Not an old person’s virus: Russia warns teens & adults they TOO may need ventilators if ill with Covid-19, citing patient data
At least 1,014 people have been diagnosed with Covid-19 in the Russian capital as of Sunday, and only 15 percent of those are over 65, the authorities said.
Over 33 percent of those infected with the novel coronavirus fell between the ages of 18 and 34, while 46 percent were between 35 and 64, the official data said.
But what’s worse, the serious cases requiring artificial lung ventilation units, commonly known as ventilators, did not favor the younger patients, according to the statement.
It did not disclose how many of those infected were considered serious and how many required ventilators, but provided what appear to be alarming stats.
Almost 40 percent of those on artificial lung ventilation are younger than 40. The percentage of such patients aged under 60 makes up as many as 64 percent, i.e. two thirds of the total number of patients on ventilation.
The Moscow medics strongly cautioned that “it’s not only elderly Muscovites who suffer from the severe form of the disease.”
Their warning comes in contrast to the general belief that the coronavirus is deadliest for the elderly. The experience of China, where the virus originated, and such heavily hit nations as Italy and the US appear to show that around 80 percent of the Covid-19 fatalities occur among the people in their 60s and older.
The Centers for Disease Control and Prevention in the US said earlier in March that that the older age group accounted for 31 percent of all coronavirus cases in the US, for 45 percent of hospitalizations, 53 percent of ICU admissions and 80 percent of all deaths.Also on rt.com ‘You should NOT leave your home’: Moscow mayor issues strict Covid-19 pandemic order, stopping short of complete lockdown
It’s unclear as yet if the situation in Moscow really contradicts the global trends, as the total number of people in need of ventilators remains undisclosed. All of the eight coronavirus patients who have died in Russia so far were older than 40.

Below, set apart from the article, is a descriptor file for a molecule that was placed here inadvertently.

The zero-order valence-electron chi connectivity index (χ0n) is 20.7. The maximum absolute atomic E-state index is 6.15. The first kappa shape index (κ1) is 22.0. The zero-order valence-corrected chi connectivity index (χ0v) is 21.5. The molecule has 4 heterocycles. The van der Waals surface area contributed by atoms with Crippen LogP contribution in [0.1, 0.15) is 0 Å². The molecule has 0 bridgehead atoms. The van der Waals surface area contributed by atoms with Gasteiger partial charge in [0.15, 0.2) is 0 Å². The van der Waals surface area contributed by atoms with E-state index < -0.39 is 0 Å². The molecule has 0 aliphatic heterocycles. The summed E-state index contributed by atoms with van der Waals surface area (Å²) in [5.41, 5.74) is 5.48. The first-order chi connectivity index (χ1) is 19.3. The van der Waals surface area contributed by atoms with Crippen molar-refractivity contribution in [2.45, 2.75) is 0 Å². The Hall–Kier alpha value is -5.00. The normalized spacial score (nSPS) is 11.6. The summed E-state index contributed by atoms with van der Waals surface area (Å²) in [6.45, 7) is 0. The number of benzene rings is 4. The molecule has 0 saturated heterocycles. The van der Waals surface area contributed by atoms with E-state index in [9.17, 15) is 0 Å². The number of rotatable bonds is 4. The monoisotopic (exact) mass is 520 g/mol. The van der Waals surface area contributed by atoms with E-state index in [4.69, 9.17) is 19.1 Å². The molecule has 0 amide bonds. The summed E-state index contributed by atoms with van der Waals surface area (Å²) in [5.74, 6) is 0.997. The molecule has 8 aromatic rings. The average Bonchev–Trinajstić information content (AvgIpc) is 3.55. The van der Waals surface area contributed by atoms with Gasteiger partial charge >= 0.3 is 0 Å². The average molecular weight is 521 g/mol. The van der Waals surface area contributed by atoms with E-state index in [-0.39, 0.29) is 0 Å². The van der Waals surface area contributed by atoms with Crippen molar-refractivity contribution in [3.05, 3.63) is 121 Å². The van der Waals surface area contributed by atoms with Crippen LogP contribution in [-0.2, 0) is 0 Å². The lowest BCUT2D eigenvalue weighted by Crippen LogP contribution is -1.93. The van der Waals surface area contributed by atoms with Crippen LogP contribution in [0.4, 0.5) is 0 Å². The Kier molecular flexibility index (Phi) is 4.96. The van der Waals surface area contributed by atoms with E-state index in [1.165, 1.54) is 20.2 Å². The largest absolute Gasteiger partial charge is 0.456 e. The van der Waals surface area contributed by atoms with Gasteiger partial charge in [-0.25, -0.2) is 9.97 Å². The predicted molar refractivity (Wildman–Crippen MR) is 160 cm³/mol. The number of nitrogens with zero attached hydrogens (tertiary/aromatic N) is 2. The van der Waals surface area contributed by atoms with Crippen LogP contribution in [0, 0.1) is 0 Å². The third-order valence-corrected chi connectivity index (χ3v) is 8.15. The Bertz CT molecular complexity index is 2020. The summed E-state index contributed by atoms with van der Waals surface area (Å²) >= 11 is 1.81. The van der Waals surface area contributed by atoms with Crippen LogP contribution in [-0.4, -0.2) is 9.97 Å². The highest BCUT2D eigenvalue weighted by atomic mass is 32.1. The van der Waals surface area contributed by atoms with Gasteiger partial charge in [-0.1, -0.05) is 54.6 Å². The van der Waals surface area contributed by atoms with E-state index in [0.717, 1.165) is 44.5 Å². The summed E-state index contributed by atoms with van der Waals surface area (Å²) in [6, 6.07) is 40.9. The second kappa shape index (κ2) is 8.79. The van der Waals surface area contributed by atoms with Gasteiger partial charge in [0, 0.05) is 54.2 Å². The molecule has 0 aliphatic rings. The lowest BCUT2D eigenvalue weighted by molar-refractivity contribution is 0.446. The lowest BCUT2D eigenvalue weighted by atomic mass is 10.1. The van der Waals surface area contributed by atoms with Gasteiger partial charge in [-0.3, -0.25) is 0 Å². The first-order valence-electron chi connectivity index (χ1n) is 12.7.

The discrepancy could boil down to different statistical systems being used, or to the relatively low number of seriously ill patients at this stage.
The worrisome figures from the Russian capital could also be an attempt by the medics to persuade younger people to follow the quarantine measures more thoroughly, as they issued reminders that “all Muscovites should remain home, no matter what their age.”
The next week has been declared a paid holiday in Russia in order to stem the spread of Covid-19. But, in Moscow, the abnormally warm and sunny weather tempted many to neglect the government’s advice to remain indoors.
However, the city authorities on Sunday ramped up the restrictions, with the mayor’s order effectively instructing residents to self-isolate and not go outside unless it is absolutely necessary.
The order, which comes into effect on Monday, added that special permits will soon be introduced for those who need to continue traveling to work.Also on rt.com Covid-19 spread enters 'new stage' as number of cases exceeds 1,000 in Moscow, mayor says
The number of people infected with the virus in Russia reached 1,534 on Sunday. The capital, which is the country’s largest city and main transport hub, accounts for two thirds of these cases.
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